Project Snow Globe continues. After all of the break-ups and make-ups, winter has finally decided to be reasonable, at least for today. This afternoon I shed my jacket and scarf and emerged into the 58 degree sunshine to put life’s harder issues on hold and take a walk with my furry companion.
A leisurely walk. A walk, when I had report cards to finish, dinner to make, and a blog entry to write. However, the tenets of Project Snow Globe state that if there is real sunshine to be enjoyed, one must immediately leave the confines of the globe to seek warmth. I had no choice, you see.
Earlier in the week, when winter wasn’t being so reasonable, I decided to pop open another jar of make-shift sunshine (my Meyer Lemon Marmalade). I daydreamed about marmalade-stuffed French Toast, puff pastry tarts, and marmalade-glazed bacon, but none of the above seemed warm enough, or bright enough (although I’m still holding out hope for the bacon).
I was in the mood for something impractical; like taking the long way on a road trip just to stop by the roadside stand with the juiciest peaches, or the cute pair of red shoes you know you shouldn’t buy, but you do anyways, just because they make you happy.
A failed stuffed French toast experiment turned out to be the happy accident that led to just what I needed; a humble dessert dressed up in a peppy new outfit: Meyer Lemon Marmalade Bread Pudding. Nobody needs bread pudding, per se…but why shouldn’t we allow ourselves to create something frivolous to be enjoyed just for it’s own sake?
In the grand scheme of things, will it matter that I spent an hour thinly slicing Meyer lemons + 24 hours waiting for them to soak + an afternoon boiling, stirring, and canning? Will it matter that I cubed the bread, tossed it in marmalade, tempered eggs to make custard, soaked bread, baked the pudding, and glazed it with marmalade?
Will it matter that I created something just frivolous enough to make myself and some of my favorite people forget about the tough issues just for a moment to share a few blissful spoonfuls together?
I think it will.
- 1 loaf challah, brioche, or other good quality dense bread (about 1 pound)
- 3½ cups half and half
- 1 cup granulated sugar (make it a scant cup if you like less-sweet desserts)
- 2 eggs
- 2 egg yolks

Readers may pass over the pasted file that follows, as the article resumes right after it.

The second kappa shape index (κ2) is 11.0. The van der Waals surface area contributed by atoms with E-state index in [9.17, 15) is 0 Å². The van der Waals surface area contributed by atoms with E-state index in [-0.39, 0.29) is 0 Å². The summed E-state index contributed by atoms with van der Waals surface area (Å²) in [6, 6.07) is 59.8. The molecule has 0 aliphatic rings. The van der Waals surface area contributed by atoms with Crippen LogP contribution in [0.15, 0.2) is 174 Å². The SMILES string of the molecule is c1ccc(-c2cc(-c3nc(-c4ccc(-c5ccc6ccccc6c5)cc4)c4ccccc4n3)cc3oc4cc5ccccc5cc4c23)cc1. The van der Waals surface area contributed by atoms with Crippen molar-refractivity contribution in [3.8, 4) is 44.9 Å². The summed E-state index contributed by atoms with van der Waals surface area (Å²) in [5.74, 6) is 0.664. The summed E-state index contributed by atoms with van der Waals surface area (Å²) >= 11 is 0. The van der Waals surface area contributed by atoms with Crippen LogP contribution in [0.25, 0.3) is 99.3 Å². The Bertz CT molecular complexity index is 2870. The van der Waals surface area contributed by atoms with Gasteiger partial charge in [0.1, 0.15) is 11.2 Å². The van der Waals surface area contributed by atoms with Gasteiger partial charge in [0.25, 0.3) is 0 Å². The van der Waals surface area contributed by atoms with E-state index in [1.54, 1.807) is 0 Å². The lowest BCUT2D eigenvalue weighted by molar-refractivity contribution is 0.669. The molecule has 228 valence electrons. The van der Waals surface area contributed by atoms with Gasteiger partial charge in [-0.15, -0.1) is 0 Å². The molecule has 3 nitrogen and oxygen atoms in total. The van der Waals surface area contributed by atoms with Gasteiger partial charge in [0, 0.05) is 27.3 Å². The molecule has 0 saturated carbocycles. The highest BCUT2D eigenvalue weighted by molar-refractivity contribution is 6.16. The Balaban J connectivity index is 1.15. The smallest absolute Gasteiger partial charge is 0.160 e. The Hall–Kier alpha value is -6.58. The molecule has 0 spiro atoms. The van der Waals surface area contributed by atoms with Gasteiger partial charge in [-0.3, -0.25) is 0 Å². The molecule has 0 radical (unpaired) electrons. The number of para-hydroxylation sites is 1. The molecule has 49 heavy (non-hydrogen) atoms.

- 2 teaspoons vanilla extract (or one vanilla bean, cut a slit lengthwise)
- ½ cup Meyer lemon marmalade, plus additional for glazing (for a quick variation, use store-bought marmalade)
- 2 tablespoons butter
- Preheat the oven to 325˚ F and set an oven rack in the middle position. Butter ramekins and set aside.
- Prepare the Bread:
- Remove the crust from the bread using a serrated knife. Don’t worry if bits of the crust remain in the creases of the bread. Cut bread into 1 inch cubes and put onto a baking sheet. Toast bread for 20 minutes. Remove from oven and allow to cool on the baking sheet for 5 minutes.
- Melt Butter and Marmalade:
- Heat marmalade and butter in a small saucepan until butter melts. Gently toss the bread cubes with the marmalade-butter mixture in a large bowl and set aside.
- Make the Custard:
- •Heat the half and half and vanilla bean (if using) in a medium saucepan over medium heat until it just begins to simmer. Remove from the heat. (if using vanilla bean, scoop out the middle with a small spoon and whisk into the half and half).
- •In a medium bowl, whisk together the eggs, egg yolks, sugar and vanilla extract.
- Temper the eggs: (Combining hot liquid with cool eggs will probably result in scrambled eggs. “Tempering” allows the eggs and half and half to be combined gradually into a silky custard). ½ cup at a time, slowly pour the half and half into the egg mixture, whisking constantly until all of the half and half is combined.
- Pour the custard over the bread cubes, lightly tossing to combine. Allow to sit for 30 minutes, occasionally pushing down the cubes into the custard with a spoon or spatula.
- Distribute the bread-custard mixture into the buttered ramekins. Cover with plastic wrap and refrigerate overnight, or bake for 25 minutes, or until the tops of the pudding start to turn golden. Spoon 1 teaspoon marmalade over top of each ramekin. Bake for an additional 5 minutes.
- If refrigerating, allow ramekins to sit at room temperature for about 30 minutes before baking.
Oh, my gosh, how awesome. A new twist to an old, dependable dish. :o) I would love to have the recipe to the lemon marmalade, too! Greedy little baker, aren’t I?
And I found it! Thanks, Jenny!
You continue to impress. Now you’re making me hungry… and wanting to go to the market to buy the ingredients. You have succeeded!
Your photo’s make me laugh…they are so creative and different… they just make me happy!
Thanks for always being a bright spot on a cloudy day.
Hi! It was so fun to read an “impractical” recipe. Did you invent this? I’ll have to make this when I have access to vanilla beans and Meyer Lemons.
It’s fun to spoon with you…
Thanks Karissa! Yes, this is a product of my over-active food imagination. If I make more marmalade, I’ll be sure to save an extra jar for you!